While MoviePass continues to experiment with ways to prevent going out of business, competing movie theater subscription service Sinemia is calling it quits ahead of what is shaping up to be one of the biggest theatrical events of all time.
Just as Avengers: Endgame has started breaking box office records on its first day, Sinemia says it is ceasing operations in the US due to mounting pressure from competing subscriptions from theater chains and legal action brought against the company for its pricing tactics. The news confirms a report from Bloomberg earlier this week that said Sinemia was considering closing its consumer business to focus more on building membership programs for existing theater chains.
“Today, with a heavy heart, we’re announcing that Sinemia is closing its doors and ending operations in the US effective immediately,” the company said in a statement that pops up when you visit its website. “While we are proud to have created a best in market service, our efforts to cover the cost of unexpected legal proceedings and raise the funds required to continue operations have not been sufficient. The competition in the US market and the core economics of what it costs to deliver Sinemia’s end-to-end experience ultimately lead us to the decision of discontinuing our US operations.”
Sinemia initially launched in 2014 in Turkey, but the service barely gained any traction until long-running competitor MoviePass made the radical decision to dramatically lower its prices in August 2017. Sinemia quickly followed suit with similarly too-good-to-be-true subscription plans that would let you basically see movies for free, so long as you paid up front and actually followed through with reserving tickets through the platform. Sinemia resisted going the unlimited route, but it did essentially sell discounted movie tickets as part of a monthly subscription. (The company did eventually try offering various unlimited plans over the last six months, including one that was just a prepaid card worth $100 that Sinemia charged just $70 for.)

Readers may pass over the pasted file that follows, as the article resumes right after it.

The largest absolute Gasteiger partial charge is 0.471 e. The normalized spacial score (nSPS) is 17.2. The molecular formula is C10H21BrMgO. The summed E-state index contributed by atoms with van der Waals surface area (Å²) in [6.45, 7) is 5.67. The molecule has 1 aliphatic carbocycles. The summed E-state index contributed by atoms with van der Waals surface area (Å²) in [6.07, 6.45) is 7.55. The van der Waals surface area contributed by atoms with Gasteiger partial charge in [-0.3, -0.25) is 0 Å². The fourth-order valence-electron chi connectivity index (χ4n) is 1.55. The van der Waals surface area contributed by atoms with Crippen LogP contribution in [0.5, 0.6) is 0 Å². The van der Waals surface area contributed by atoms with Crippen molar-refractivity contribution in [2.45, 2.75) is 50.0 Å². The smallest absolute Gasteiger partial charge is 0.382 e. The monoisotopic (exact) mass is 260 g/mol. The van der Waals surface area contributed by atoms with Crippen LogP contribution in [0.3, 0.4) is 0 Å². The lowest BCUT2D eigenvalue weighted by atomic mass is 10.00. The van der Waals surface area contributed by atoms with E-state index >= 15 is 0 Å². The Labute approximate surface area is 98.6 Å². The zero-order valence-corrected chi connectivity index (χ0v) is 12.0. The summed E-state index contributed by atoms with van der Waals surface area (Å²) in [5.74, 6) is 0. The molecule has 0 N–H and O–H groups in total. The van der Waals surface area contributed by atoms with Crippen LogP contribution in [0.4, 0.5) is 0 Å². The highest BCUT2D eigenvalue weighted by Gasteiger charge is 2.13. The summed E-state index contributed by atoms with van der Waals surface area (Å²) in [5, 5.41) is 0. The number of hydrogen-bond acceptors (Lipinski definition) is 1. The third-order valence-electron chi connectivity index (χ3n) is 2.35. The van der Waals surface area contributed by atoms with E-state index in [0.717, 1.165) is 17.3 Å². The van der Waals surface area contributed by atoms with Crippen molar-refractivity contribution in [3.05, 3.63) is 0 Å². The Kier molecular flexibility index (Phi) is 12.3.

Like MoviePass, Sinemia’s business model wasn’t the most airtight. The entire idea of a theater subscription service was predicated on three risky gambles. The first is that some people would pay for the service and never use it, helping afford those that did, somewhat like a gym membership. That proved not to be the case because seeing a movie, it turns out, is easier and more enjoyable than strenuous physical activity. (MoviePass has only stayed afloat so long because it’s made its service prohibitively difficult to use, blocking access to certain theaters and films using arcane logic and imposing a Kafkaesque series of restrictions on its subscribers.)
The second was that by applying pressure to theaters by devaluing the cost of a movie ticket, these services could insert themselves into the existing Hollywood chain as a kind of middleman, either to take a cut of concession sales or to become part of the producer and marketing ecosystem. AMC, the leading US theater chain, didn’t take too kindly to a company putting itself between the customer and the end product. So it launched its own Stubs A-List subscription that is far superior to anything on the market for just $20 a month.
The final gamble was a data one, the idea being that MoviePass and other services like it could gather data about your habits, what films you liked, and what you liked to do both before and after the movie. That way, a theater subscription platform could provide that data to marketers or possibly even partner with restaurants, bars, and other venues to tie in promotions. That also failed, as MoviePass found itself embroiled in a number of privacy controversies related to how it was collecting data and what it planned to do with it.
That said, MoviePass is the only service that made any inroads in any of those strategies, and yet, it’s still clinging on for dear life. Sinemia, on the other hand, was always playing second fiddle to MoviePass, and as a result, its service began dramatically declining in quality and consistency over the past year or so. The company generated wave after wave of bad headlines in recent months related to random subscription terminations and tacked-on fees now at the center of the class action lawsuit Sinemia mentions in its closure note.
Now, it appears it’s the end of the road for Sinemia. The company says it is ceasing operations in the US, but it’s unclear what’s happening to its Australia, Canada, Turkey, and UK offerings. It’s also not clear what’s happening to current subscribers, whether they’ll receive refunds, and what that process will be like.